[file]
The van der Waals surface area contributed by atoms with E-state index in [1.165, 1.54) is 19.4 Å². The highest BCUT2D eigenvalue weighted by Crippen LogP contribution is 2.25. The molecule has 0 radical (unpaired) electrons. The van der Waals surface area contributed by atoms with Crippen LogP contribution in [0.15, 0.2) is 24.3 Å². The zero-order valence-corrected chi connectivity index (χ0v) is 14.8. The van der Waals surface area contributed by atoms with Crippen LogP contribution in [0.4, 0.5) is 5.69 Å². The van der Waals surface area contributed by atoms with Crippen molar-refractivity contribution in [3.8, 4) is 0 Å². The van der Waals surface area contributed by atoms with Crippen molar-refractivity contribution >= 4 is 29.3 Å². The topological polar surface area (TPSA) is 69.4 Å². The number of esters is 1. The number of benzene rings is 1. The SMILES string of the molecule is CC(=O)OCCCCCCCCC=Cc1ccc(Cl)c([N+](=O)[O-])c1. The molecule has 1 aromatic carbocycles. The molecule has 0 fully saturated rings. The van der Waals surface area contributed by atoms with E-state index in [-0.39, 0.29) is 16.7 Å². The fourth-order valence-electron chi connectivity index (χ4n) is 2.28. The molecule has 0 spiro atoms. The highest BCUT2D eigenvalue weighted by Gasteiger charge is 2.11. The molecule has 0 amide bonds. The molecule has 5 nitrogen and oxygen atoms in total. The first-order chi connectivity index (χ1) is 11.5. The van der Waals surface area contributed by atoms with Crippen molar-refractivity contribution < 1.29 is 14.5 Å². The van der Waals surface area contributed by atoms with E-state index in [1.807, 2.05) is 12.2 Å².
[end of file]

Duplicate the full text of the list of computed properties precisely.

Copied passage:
The van der Waals surface area contributed by atoms with E-state index in [1.165, 1.54) is 19.4 Å². The highest BCUT2D eigenvalue weighted by Crippen LogP contribution is 2.25. The molecule has 0 radical (unpaired) electrons. The van der Waals surface area contributed by atoms with Crippen LogP contribution in [0.15, 0.2) is 24.3 Å². The zero-order valence-corrected chi connectivity index (χ0v) is 14.8. The van der Waals surface area contributed by atoms with Crippen LogP contribution in [0.4, 0.5) is 5.69 Å². The van der Waals surface area contributed by atoms with Crippen molar-refractivity contribution in [3.8, 4) is 0 Å². The van der Waals surface area contributed by atoms with Crippen molar-refractivity contribution >= 4 is 29.3 Å². The topological polar surface area (TPSA) is 69.4 Å². The number of esters is 1. The number of benzene rings is 1. The SMILES string of the molecule is CC(=O)OCCCCCCCCC=Cc1ccc(Cl)c([N+](=O)[O-])c1. The molecule has 1 aromatic carbocycles. The molecule has 0 fully saturated rings. The van der Waals surface area contributed by atoms with E-state index in [-0.39, 0.29) is 16.7 Å². The fourth-order valence-electron chi connectivity index (χ4n) is 2.28. The molecule has 0 spiro atoms. The highest BCUT2D eigenvalue weighted by Gasteiger charge is 2.11. The molecule has 0 amide bonds. The molecule has 5 nitrogen and oxygen atoms in total. The first-order chi connectivity index (χ1) is 11.5. The van der Waals surface area contributed by atoms with Crippen molar-refractivity contribution < 1.29 is 14.5 Å². The van der Waals surface area contributed by atoms with E-state index in [1.807, 2.05) is 12.2 Å².